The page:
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Re: Event.key complaints?

From: Hallvord R. M. Steen <hallvord@opera.com>
Date: Thu, 01 Nov 2012 12:36:39 +0000
Message-ID: <20121101123639.l6iiexq07fyaswwc@staff.opera.com>
To: Ojan Vafai <ojan@chromium.org>
Cc: Travis Leithead <travis.leithead@microsoft.com>, "public-webapps@w3c.org" <public-webapps@w3c.org>
Travis wrote:

>>  Hallvord, sorry I missed your IRC comment in today's meeting, related to
>> DOM3 Events:****
>> ** **
>>     <hallvord_> event.key is still a problem child, authors trying****
>>     to use it have been complaining both to me and on the mailing****
>>     list****
>> ** **
>> Could you point me to the relevant discussions?

To which Ojan Vafai replied:

> I'm not sure what specific issues Hallvord has run into, but WebKit
> implementing this property is blocked on us having a bit more confidence
> that the key/char properties won't be changing.

Probably wise of you to hold off a little bit ;-), and thanks for  
pointing to relevant discussion threads (I pasted your links at the  

Opera has done the "canary" implementation of the key and char  
properties, according to the current spec. As such, we've received  
feedback from JS authors trying to code for the new implementation,  
both from internal employees and externals. According to this  
feedback, although the new spec attempts to be more i18n-friendly it  
is actually a step backwards compared to the event.keyCode model:

If, for example, you would like to do something when the user presses  
[Ctrl]-[1], under the old keyCode model you could write this in a  
keydown handler:

if(event.ctrlKey && event.keyCode == 49)

while if you want to use the new implementation you will have to do  
something like

if(event.ctrlKey && ( event.key == 1 || event.key == '&' || event.key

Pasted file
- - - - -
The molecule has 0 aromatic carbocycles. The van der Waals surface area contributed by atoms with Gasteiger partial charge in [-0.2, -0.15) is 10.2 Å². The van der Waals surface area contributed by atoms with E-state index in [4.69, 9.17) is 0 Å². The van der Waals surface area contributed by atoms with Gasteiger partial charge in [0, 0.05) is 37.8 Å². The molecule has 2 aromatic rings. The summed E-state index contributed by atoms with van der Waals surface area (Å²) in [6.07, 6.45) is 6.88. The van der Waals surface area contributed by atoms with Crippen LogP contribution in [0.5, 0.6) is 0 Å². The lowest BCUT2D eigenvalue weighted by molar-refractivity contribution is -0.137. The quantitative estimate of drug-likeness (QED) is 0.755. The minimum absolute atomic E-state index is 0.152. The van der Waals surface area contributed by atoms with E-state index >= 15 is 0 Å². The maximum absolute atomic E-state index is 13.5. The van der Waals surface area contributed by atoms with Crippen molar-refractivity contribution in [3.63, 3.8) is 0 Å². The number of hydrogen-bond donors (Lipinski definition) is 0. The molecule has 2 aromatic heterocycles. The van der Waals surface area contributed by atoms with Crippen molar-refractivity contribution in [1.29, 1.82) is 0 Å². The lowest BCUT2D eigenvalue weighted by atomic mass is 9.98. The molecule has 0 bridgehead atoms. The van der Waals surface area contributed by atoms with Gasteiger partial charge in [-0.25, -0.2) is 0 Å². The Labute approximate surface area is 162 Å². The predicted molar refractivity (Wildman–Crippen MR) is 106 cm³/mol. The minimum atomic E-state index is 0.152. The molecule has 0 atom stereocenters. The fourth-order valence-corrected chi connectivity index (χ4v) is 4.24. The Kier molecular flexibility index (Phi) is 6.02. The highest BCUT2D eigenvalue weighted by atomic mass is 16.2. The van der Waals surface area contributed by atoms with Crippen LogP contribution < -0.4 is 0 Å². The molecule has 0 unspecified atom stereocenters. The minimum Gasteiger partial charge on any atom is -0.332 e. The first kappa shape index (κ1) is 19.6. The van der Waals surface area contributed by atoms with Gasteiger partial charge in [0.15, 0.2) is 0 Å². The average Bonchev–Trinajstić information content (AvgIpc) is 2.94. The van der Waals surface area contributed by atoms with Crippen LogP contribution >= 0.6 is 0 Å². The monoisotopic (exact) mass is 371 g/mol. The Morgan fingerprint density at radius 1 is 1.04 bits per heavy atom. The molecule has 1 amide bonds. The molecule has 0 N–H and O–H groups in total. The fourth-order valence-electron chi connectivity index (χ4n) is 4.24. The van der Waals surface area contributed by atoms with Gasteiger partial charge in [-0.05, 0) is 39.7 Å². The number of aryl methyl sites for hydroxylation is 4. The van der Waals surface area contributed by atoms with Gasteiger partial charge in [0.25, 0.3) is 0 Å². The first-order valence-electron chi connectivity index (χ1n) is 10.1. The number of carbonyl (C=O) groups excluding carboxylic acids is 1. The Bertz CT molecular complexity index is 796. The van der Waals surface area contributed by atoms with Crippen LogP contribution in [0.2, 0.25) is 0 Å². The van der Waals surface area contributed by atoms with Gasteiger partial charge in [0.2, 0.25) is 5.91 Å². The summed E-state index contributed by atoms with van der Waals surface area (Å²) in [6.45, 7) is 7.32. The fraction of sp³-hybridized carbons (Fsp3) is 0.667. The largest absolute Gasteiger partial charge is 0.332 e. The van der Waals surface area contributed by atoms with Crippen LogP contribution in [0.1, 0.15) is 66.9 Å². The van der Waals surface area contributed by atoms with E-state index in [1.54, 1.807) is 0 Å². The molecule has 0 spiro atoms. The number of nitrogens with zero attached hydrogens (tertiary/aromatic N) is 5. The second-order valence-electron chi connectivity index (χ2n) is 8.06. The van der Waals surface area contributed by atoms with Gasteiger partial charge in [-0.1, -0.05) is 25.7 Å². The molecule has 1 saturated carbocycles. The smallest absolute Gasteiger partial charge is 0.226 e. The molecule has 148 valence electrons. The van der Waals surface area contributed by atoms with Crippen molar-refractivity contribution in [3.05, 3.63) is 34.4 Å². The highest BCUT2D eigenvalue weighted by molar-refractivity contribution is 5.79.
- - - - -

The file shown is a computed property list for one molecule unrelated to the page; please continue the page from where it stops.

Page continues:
== '1' ))

and possibly even more variations, depending on what locales you want  
to support. (That's three checks for English ASCII, French AZERTY and  
Japanese hiragana "wide character form" layouts respectively - I don't  
know of other locales that assign other character values to this key  
but they might exist). Obviously, this makes it orders of magniture  
harder to write cross-locale applications and places a large burden of  
complexity on JS authors.

In the current spec, event.key and event.char are actually aliases of  
each other for most keys on the keyboard! If the key you press doesn't  
have a "key name" string, event.key and event.char are spec'ed as  
being the same value [1].

This "aliasing" doesn't really add up to a clear concept. If two  
properties have the same value almost always, why do we add *two* new  
properties in the first place?

This is also the underlying cause for other reported problems with the  
new model, like the inability to match [Shift]-[A] keydown/up events  
because event.key might be a in keydown but A in keyup or vice versa.

I would like the "story" of event.char and event.key to be that  
event.char describes the generated character (if any) in its  
shifted/unshifted/modified/localized glory while event.key describes  
the key (perhaps on a best-effort basis, but in a way that is at least  
as stable and usable as event.keyCode).

Hence, what I think would be most usable in the real world would be  
making event.key a mapping back to un-shifted character values of a  
normal QUERTY (en-US) layout. Authors are asking for stable reference  
values for identifying keys, and that's the most stable and widely  
known reference keyboard layout.

Alternatively, we can spec that event.key describes the un-shifted,  
un-modified key state from the current keyboard layout AND standardise  
event.keyCode they way it's already implemented rather than  
deprecating it, because it covers some use cases better than what our  
new stuff does. But my preference would be going the event.key =  
QUERTY (en-US) route, and I plan to report a bug or two on making that  

[1] Spec describes event.key as follows: "If the value is has a  
printed representation, it must match the value of the  
KeyboardEvent.char attribute"

Received on Thursday, 1 November 2012 12:37:19 UTC

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